It wasn't bad being in jail -- at least this jail -- he thought as he lay on the upper bunk, staring at the ceiling. It was only about half full, and most of the people in there were pretty decent when sober. It wasn't like the hoods and homeboys who filled the jail in Nashville; this seemed almost like a country club by comparison. Oh, he had to get up and mop floors early in the morning, but the exercise and activity were welcome. There was a friendly young kid from the local paper who came in every other morning or so; she usually had a joke for him, and he usually had one for her. The sheriff's daughter usually ran the call desk five days a week; a nice enough woman, married with two kids, and they usually had some friendly words, too.
As far as that went, Matti, his cellmate, was a pretty decent guy, too, even if he wasn't real bright and talked in some goofball northwoods accent he had a hard time making out. He was doing time for a DUI too; in his case, it was a sixth offense, and he was doing six months. Frank figured it wouldn't be his last.
About the only complaint that Frank had was that Matti had a small color TV with him, and that thing ran all the time. It made it a little hard to think about making notes for the book, and he hadn't made a lot of progress. But it helped him pass the time, and he'd spent a lot of time sitting down on Matti's bunk, watching the talk shows and what not. Just yesterday, they'd caught an interview with Jenny Easton -- well, the reporter had called her Jennifer Walworth -- on Hollywood Tonight of all places, and shot right up here at her home. Really, it was a very mild version of the Tennessean story, and Frank didn't get even mildly upset at thinking about all the times he'd tried to reason Jenny into doing a similar interview. He realized that she was trying to distance herself from Nashville-Murray, and now that he was on the same side of the fence he was trying to do the same thing. More power to her. His only wish was that there was some way he could tell her that.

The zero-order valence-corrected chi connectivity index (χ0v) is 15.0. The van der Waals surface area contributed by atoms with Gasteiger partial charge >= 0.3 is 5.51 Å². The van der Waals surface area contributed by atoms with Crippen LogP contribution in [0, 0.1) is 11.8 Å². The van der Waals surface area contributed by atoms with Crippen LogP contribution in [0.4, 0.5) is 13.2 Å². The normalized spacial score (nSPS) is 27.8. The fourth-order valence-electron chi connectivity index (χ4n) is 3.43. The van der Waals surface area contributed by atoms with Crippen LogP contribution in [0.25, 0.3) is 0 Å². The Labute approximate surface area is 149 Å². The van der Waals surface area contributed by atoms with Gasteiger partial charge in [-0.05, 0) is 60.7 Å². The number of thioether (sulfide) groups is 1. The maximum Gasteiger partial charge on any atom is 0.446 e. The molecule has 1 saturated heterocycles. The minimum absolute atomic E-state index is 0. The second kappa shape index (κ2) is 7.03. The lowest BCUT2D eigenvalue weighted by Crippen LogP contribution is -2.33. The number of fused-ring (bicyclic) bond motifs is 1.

"Yumpin' Yimminy, look at dat, ey!" The exclamation from Matti in the lower bunk pulled him out of his reveries a little.
"What's up?" Frank said, rolling on his side to look down at the little TV on the floor. It had a tiny screen, and he couldn't see it well, but he could see smoke pouring out the side of a tall building.
"A plane yust flew inta dat World Drade Zender in New York," Matti said. "Ya'd tink dat dey could see somethin' like dat, yaah!"
"Son of a bitch," Frank said, sitting up and sliding down to the floor. He sat there cross-legged, looking at the TV. "That'll give the newscasters something to talk about for a while."
"Ya edder been dere, Frank?" Matti asked.
"Yeah," Frank said quietly, realizing that it was the north tower he was looking at. The hit was fairly high up . . . "I've been there."
They sat there watching for a while, not saying much. All of a sudden, they were watching the screen, when like millions of other viewers they saw another plane appear out of the side of the screen and crash into the south tower.